A call for leadership
John Sandberg | Sunday, January 20, 2013
In Washington, D.C., some things are clearer than others.
In the midst of red-tape tangles, soft money streams and ubiquitous questions of constitutional authority, other events and actions in the nation’s capital remain strikingly distinct.
The inaugural address is one of them.
Today the entire nation will have an unobstructed view of its figurehead. As President Barack Obama stands alone, high above the throngs of seated witnesses waiting to hear his message, there will be no doubt as to who bears the most responsibility for the successes and failures of America. Unreasonable as it may be to assign the successes and failures of a nation to one individual, such is the reality of the presidency.
It’s no secret national leaders have failed to create comprehensive plans on much of anything in the last four years. But as Steven Pearlstein accurately wrote in the Washington Post on Wednesday, the problem is not the debt ceiling, economic growth nor entitlements.
America is suffering from a crisis in leadership.
“What [the Obama administration] misunderstand[s],” Pearlstein writes, “is what real leaders do when confronted with stubborn and unyielding opponents. You don’t say ‘I won’t negotiate with myself,’ as Obama is fond of saying when criticized for his refusal to put forward his own version of a grand bargain. You find other, more reasonable people to negotiate with who might be enticed to throw off the bonds of party loyalty and embrace a genuine bipartisan compromise.”
Though it’s true Obama has faced an uncooperative Congress, any second-rate politician can dig his heels in further or simply blame the opposition. Obama has been as guilty of this as anyone, and stubbornness and excuses will do nothing to benefit the country.
The man Americans elected in 2008 with the hope of bringing a new attitude and fresh ideas to government has too often appeared unwilling to compromise, leaving much to be desired from the president in his first term.
What we need on this Inauguration Day is a better leader. This, too, we see with unquestionable clarity.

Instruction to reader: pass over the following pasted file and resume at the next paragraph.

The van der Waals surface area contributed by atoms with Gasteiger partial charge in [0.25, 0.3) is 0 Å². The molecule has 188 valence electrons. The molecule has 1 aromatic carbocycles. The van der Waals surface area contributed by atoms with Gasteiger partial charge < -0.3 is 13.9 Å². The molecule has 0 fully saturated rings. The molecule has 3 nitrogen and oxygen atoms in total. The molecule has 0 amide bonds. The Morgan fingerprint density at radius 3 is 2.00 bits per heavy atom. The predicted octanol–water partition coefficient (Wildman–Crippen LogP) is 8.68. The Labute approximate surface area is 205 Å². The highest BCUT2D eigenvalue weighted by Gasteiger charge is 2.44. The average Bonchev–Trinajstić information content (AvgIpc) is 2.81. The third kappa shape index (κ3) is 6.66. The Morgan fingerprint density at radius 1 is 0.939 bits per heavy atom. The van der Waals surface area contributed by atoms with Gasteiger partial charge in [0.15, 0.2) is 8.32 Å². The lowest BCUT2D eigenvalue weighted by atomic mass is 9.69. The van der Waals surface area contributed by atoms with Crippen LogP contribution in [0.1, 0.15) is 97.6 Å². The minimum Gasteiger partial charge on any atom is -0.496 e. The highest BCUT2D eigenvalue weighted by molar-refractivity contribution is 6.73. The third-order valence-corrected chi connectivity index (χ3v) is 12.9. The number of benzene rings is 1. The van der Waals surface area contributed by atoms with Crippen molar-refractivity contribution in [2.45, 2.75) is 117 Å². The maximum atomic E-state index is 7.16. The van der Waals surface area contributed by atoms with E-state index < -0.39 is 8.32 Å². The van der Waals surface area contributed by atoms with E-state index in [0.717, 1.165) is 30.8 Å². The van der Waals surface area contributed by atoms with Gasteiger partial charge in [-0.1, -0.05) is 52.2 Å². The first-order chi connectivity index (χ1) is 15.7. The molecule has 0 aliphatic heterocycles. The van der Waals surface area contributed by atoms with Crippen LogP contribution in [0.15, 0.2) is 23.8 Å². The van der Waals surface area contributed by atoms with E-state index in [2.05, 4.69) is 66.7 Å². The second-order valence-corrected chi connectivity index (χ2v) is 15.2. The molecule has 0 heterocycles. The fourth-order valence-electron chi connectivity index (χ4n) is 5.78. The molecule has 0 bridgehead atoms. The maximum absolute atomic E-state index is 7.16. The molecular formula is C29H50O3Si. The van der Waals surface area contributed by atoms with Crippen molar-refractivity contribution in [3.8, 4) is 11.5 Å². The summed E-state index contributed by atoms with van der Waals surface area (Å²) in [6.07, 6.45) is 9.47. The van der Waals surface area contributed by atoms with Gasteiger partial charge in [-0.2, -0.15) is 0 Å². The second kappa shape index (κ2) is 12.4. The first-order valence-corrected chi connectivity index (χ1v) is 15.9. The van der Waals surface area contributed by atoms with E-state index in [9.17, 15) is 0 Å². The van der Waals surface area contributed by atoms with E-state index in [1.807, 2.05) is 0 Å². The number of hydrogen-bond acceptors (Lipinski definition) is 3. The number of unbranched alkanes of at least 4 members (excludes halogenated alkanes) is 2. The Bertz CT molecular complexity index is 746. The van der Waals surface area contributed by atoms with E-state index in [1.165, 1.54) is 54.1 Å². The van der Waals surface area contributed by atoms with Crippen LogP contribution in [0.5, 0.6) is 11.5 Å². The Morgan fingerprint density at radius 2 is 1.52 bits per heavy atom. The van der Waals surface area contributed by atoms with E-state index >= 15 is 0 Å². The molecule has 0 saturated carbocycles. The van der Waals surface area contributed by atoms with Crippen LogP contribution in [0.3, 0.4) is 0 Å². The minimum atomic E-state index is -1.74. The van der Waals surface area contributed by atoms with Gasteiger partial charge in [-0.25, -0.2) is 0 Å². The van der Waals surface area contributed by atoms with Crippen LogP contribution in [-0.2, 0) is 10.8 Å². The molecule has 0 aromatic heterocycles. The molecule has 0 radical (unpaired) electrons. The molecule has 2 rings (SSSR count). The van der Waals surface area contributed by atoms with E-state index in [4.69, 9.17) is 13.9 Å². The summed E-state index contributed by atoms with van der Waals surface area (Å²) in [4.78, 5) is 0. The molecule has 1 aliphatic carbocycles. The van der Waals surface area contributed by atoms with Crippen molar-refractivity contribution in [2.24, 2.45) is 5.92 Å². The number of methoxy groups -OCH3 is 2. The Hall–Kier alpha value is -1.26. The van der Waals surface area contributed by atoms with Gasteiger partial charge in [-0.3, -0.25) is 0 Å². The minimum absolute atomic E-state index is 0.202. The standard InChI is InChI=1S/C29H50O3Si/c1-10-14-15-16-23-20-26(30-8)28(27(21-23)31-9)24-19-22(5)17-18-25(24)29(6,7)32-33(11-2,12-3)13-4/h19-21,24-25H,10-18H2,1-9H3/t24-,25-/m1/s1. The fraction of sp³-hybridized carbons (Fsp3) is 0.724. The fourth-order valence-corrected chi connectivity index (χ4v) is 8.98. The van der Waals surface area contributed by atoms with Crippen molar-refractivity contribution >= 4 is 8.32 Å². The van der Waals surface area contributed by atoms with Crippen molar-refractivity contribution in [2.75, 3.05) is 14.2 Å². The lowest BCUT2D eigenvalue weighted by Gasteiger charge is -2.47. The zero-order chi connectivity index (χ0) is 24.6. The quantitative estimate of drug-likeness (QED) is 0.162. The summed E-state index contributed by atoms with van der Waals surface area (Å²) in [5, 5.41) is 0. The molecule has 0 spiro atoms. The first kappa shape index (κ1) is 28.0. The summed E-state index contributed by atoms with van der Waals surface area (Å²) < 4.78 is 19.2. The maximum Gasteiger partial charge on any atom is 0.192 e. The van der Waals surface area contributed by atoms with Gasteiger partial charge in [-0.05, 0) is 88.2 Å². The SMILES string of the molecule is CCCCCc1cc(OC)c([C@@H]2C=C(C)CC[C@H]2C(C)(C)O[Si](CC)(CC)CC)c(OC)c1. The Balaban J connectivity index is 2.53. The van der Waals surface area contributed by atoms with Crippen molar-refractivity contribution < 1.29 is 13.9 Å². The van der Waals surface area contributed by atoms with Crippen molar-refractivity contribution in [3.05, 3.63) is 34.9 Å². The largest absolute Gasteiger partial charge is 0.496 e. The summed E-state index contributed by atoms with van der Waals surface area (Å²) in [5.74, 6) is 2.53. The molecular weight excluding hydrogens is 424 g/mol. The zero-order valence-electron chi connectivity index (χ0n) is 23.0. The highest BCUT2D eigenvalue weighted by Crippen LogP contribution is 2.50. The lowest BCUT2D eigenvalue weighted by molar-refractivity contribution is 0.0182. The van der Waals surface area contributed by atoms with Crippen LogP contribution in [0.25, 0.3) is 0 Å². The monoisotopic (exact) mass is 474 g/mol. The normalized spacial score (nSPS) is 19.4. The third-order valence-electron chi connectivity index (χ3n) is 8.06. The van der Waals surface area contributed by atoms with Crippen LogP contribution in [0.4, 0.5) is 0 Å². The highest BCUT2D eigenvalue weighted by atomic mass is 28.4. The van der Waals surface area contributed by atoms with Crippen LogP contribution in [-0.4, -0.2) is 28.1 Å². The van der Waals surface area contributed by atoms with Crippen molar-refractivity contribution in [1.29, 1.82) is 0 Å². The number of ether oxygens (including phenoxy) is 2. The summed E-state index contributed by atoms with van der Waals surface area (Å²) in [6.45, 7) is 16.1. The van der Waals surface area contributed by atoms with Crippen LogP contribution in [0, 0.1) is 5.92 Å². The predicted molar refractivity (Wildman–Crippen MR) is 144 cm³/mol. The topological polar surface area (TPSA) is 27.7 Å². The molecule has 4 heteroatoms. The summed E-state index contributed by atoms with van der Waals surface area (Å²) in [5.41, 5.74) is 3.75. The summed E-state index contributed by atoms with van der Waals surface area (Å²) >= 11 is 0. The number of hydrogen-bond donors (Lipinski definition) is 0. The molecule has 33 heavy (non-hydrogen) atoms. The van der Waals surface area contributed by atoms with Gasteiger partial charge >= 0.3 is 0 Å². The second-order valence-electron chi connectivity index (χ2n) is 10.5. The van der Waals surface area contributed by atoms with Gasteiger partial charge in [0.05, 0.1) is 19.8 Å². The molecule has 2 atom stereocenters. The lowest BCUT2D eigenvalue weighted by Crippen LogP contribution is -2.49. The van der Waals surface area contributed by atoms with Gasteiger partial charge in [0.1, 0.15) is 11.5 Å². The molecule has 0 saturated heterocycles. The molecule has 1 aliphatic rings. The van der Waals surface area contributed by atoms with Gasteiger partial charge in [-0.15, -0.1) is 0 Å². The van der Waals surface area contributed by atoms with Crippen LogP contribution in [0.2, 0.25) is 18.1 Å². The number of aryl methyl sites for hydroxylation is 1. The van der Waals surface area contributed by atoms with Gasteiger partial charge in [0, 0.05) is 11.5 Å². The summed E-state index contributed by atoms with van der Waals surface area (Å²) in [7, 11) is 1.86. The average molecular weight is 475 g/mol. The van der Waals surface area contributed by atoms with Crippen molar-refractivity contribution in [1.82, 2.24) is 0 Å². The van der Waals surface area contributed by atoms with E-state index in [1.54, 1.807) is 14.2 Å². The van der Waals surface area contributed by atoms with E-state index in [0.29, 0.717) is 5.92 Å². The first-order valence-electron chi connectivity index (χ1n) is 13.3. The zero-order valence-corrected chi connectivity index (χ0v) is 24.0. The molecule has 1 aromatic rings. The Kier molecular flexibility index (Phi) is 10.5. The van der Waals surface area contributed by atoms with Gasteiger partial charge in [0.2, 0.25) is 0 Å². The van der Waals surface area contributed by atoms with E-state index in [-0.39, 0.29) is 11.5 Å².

Perhaps Obama can start by taking a lesson from recent history. Both Ronald Reagan and Bill Clinton found themselves entrenched in partisan dogfights during their presidencies. Instead of shrinking away from their respective budget battles, however, these men thrived on them. They relished the back and forth with their respective opposition. They took the time to pay late-night visits to the Capitol, write a short letter or make an extra phone call here and there to ensure a deal got done. And the country was better off because of it.
Even if he doesn’t thrive on partisan battles in Reaganesque or Clintonese fashion, Obama still needs to find a way to practice the dying art of deal making. If Congressional leaders can’t do it, he must try.
No more speeches. No more barnstorming the country to muster support from the electorate.
I didn’t vote for the president and I know my views on the role and scope of the federal government are fundamentally different than his. Yet I maintain a dogged faith in the institution of the presidency. I believe it is an office in which the holder can do great things if he has, in equal parts, political fortitude and a willingness to hear the other side.
I’m hopeful productive compromises can be achieved during Obama’s second term and I do not deny that Congress has a job to do as well. But before anything else the president needs to realize he is not another cog in the machine that is Washington gridlock. He is the president, and he must act upon the opportunity his second term represents for him to show real leadership and not political posturing.
After all, the difference between the two could not be any clearer.
John Sandberg is a junior political science major from Littleton, Colo. He can be reached at firstname.lastname@example.org
The views expressed in this column are those of the author and not necessarily those of The Observer.